The Legendary Harlem Rhythm-And-Blues And Swing Bandleader Lucius Venable “Lucky” Millinder, 1910 – 1966

April 2, 2022

Lucius Venable “Lucky” Millinder, August 8, 1910 – September 28, 1966, was a Harlem rhythm-and-blues and swing bandleader.

Although he could not read or write music, did not play an instrument, and rarely sang, his showmanship and musical taste made his bands successful.

His group was said to have been the greatest big band to play rhythm and blues and gave work to a number of musicians who later became influential at the dawn of the rock and roll era.

He was inducted into the Alabama Jazz Hall of Fame in 1986.

Early career

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Millinder was born Lucius Venables in Anniston, Alabama. He took the surname Millinder as a child and was raised in Chicago.

In the 1920s he worked in clubs, ballrooms, and theatres in Chicago as a master of ceremonies and dancer. He first fronted a band in 1931 for an RKO theater tour, and in 1932 took over the leadership of Doc Crawford’s orchestra in Harlem. He also freelanced elsewhere.

In 1933, he took a band to Europe, playing residencies in Monte Carlo and Paris. He returned to New York to take over the leadership of the Mills Blue Rhythm Band, which included Henry “Red” Allen, Charlie Shavers, Harry “Sweets” Edison and J. C. Higginbotham, and which had a regular slot at The Cotton Club.

With his own orchestra

In 1938 he teamed up with pianist Bill Doggett to front Doggett’s group. By 1940 had formed a completely new orchestra, which included Doggett and the drummer “Panama” Francis.

Around this time he discovered the established gospel singer and guitarist Rosetta Tharpe, with whom his ensembles performed for many years and first recorded with four cuts for Decca in 1938.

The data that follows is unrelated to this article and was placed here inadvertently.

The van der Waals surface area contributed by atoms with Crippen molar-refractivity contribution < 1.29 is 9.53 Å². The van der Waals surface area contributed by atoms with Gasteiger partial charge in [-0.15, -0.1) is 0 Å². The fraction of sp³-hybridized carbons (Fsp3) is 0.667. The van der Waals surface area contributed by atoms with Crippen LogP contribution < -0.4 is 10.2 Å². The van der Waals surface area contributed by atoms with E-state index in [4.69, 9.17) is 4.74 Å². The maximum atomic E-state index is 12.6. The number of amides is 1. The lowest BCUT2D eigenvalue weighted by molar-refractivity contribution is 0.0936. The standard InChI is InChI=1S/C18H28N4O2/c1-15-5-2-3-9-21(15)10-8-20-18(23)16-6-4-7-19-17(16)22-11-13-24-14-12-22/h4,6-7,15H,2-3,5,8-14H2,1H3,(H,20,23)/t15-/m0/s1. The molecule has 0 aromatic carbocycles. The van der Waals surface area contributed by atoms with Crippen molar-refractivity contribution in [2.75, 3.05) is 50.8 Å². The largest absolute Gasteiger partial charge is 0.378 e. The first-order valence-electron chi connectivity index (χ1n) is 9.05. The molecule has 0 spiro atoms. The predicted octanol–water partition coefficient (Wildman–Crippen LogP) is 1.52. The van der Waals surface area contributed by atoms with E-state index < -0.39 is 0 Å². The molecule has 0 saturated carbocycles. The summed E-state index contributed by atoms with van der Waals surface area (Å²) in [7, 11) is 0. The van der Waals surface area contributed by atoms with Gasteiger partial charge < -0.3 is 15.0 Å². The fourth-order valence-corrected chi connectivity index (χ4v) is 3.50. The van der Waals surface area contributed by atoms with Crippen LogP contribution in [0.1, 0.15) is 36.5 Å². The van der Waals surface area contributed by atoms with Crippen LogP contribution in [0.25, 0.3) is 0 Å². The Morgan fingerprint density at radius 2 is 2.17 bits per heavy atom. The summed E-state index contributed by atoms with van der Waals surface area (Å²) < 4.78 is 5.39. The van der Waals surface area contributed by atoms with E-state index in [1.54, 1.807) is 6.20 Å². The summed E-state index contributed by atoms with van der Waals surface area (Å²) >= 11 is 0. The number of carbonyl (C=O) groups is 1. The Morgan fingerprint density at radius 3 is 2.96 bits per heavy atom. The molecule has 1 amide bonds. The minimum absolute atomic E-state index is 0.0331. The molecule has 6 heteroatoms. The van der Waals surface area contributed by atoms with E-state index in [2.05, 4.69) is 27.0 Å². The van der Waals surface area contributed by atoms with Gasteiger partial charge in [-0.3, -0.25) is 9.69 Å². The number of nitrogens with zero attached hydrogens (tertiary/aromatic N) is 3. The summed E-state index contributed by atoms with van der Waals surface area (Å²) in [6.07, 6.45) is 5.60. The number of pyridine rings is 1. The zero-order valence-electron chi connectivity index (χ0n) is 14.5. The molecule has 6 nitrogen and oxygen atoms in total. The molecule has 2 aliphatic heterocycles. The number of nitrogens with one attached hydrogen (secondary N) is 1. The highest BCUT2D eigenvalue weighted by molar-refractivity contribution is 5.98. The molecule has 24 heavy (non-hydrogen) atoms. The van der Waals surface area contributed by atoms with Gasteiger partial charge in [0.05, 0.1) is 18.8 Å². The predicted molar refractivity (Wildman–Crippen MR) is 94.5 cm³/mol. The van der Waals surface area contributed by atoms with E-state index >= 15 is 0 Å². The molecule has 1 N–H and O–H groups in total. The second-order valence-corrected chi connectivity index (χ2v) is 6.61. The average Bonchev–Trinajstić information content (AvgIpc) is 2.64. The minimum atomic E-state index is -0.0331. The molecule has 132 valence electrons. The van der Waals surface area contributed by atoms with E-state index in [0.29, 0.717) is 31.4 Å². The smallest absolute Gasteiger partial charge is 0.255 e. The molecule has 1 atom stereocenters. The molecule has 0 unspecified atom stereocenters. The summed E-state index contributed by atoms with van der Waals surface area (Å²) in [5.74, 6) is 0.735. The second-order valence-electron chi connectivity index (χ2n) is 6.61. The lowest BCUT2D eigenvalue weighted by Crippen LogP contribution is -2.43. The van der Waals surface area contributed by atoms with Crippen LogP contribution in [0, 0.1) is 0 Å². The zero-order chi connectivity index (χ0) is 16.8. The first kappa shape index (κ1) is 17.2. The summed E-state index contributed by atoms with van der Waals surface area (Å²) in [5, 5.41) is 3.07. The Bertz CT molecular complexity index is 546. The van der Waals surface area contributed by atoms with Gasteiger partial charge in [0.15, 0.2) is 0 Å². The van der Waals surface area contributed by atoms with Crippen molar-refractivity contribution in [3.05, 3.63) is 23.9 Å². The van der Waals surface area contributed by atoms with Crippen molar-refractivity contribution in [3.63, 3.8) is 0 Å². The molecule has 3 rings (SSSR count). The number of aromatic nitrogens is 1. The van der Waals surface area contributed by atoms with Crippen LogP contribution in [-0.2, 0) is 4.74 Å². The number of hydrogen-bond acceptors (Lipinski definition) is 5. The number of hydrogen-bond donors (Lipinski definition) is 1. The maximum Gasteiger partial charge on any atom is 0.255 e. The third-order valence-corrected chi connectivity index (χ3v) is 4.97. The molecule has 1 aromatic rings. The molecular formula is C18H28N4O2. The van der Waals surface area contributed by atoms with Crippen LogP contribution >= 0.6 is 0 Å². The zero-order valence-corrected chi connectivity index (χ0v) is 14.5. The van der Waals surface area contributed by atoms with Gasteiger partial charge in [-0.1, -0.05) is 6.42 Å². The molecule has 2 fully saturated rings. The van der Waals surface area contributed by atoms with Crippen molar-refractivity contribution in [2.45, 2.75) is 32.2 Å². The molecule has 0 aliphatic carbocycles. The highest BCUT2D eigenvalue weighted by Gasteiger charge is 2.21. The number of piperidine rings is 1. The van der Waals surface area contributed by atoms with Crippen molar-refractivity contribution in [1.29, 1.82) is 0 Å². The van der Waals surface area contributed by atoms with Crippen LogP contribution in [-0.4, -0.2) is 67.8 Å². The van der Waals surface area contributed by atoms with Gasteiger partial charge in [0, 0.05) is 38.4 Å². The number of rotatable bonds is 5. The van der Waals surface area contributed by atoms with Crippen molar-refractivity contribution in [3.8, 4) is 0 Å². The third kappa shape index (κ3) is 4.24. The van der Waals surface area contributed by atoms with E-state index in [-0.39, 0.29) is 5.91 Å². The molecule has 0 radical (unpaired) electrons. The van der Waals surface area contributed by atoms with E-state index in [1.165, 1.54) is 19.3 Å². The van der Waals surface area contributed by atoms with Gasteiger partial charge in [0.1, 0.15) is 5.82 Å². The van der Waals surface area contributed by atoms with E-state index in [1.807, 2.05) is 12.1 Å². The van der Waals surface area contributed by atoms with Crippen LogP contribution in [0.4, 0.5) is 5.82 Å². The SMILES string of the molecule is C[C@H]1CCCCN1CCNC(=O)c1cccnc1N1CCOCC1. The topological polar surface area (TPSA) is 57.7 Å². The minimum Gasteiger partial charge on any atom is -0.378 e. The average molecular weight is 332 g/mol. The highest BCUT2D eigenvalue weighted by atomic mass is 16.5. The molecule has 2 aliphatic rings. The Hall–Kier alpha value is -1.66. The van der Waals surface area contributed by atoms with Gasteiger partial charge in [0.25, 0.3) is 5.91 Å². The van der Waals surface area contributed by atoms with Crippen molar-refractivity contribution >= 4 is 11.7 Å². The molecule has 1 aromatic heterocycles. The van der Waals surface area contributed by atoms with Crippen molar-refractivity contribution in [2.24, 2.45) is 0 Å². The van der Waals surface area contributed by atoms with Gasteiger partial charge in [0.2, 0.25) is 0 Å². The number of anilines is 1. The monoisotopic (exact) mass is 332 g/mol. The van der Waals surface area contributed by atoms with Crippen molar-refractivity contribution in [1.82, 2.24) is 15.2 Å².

He established a residency at New York’s Savoy Ballroom and won a contract with Decca Records.

Dizzy Gillespie was the band’s trumpeter for a while and was featured on Millinder’s first charting hit, “When the Lights Go On Again (All Over the World)”, which reached number 1 on the R&B chart and number 14 on the pop chart in 1942.

The follow-up records “Apollo Jump” and “Sweet Slumber” were also big hits, with vocals by Trevor Bacon.

By the mid-1940s the band was drifting towards what came to be known as rhythm and blues. Other band members around this time included the saxophonists Bull Moose Jackson, Tab Smith and Eddie “Lockjaw” Davis, and the pianist “Sir” Charles Thompson.

In 1944 Millinder recruited the singer Wynonie Harris, and their recording of “Who Threw the Whiskey in the Well” became the group’s biggest hit in 1945, staying at number 1 on the R&B chart for eight weeks and also reaching number 7 on the US pop chart.

After Harris left for a solo career, Millinder followed up with another hit, “Shorty’s Got to Go“, on which he took lead vocals.

Soon afterward, Ruth Brown became the band’s singer for a short period before her own solo career took off.

Towards the end of WWII and into the post-war period, the economic situation for touring ensembles (including gas-rationing and entertainment taxes) began to favor smaller bands (such as Louis Jordan’s), and limited the number of appearances orchestras such as Millinder’s could command.

In the late 1940s, the band remained popular and toured around all the large R&B auditoriums, although it had few charts hits for several years.

In 1949 the band left Decca Records and joined first RCA Victor and then King Records, recording with the singers Big John Greer and Annisteen Allen.

The band’s last big hit was “I’m Waiting Just for You“, with Allen, in 1951, which reached number 2 on the R&B chart and number 19 on the pop chart. A year earlier, Millinder’s track “Silent George” had become a dirty blues hit.

Later yearsBy 1952, Millinder began working as a radio DJ. He continued touring with his band, but his style was falling out of favor, and the band’s history of many personnel changes began to affect its sound.

In 1954 he took over the leadership of the house band at the Apollo Theater for a while.

Related: In celebration of Jazz Month check out our “HWM Jazz Month 2022” link.

He effectively retired from performing around 1955, although his final recordings were in 1960.

He became active in music publishing and in public relations for a whiskey distillery.


He died of a liver ailment in Harlem, New York in September 1966.

Photo credit: Wikipedia (re-touching Tisdale Studio).

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